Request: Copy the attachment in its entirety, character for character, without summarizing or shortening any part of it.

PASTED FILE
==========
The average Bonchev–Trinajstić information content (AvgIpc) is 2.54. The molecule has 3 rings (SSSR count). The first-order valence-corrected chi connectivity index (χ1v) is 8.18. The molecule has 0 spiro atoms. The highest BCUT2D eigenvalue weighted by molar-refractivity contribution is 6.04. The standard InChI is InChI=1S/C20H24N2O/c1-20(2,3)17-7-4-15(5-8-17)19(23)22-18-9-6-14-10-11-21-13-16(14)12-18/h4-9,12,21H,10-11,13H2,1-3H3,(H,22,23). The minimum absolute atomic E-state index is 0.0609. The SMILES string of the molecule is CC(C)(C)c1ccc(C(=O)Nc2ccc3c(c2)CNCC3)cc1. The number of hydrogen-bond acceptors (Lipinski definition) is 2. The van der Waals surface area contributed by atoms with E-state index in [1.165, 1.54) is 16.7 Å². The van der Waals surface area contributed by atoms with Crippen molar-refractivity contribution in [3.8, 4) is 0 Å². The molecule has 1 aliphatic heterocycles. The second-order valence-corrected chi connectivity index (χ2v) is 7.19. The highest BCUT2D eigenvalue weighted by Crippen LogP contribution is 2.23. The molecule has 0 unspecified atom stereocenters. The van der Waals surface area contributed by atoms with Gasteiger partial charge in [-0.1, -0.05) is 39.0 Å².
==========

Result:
The average Bonchev–Trinajstić information content (AvgIpc) is 2.54. The molecule has 3 rings (SSSR count). The first-order valence-corrected chi connectivity index (χ1v) is 8.18. The molecule has 0 spiro atoms. The highest BCUT2D eigenvalue weighted by molar-refractivity contribution is 6.04. The standard InChI is InChI=1S/C20H24N2O/c1-20(2,3)17-7-4-15(5-8-17)19(23)22-18-9-6-14-10-11-21-13-16(14)12-18/h4-9,12,21H,10-11,13H2,1-3H3,(H,22,23). The minimum absolute atomic E-state index is 0.0609. The SMILES string of the molecule is CC(C)(C)c1ccc(C(=O)Nc2ccc3c(c2)CNCC3)cc1. The number of hydrogen-bond acceptors (Lipinski definition) is 2. The van der Waals surface area contributed by atoms with E-state index in [1.165, 1.54) is 16.7 Å². The van der Waals surface area contributed by atoms with Crippen molar-refractivity contribution in [3.8, 4) is 0 Å². The molecule has 1 aliphatic heterocycles. The second-order valence-corrected chi connectivity index (χ2v) is 7.19. The highest BCUT2D eigenvalue weighted by Crippen LogP contribution is 2.23. The molecule has 0 unspecified atom stereocenters. The van der Waals surface area contributed by atoms with Gasteiger partial charge in [-0.1, -0.05) is 39.0 Å².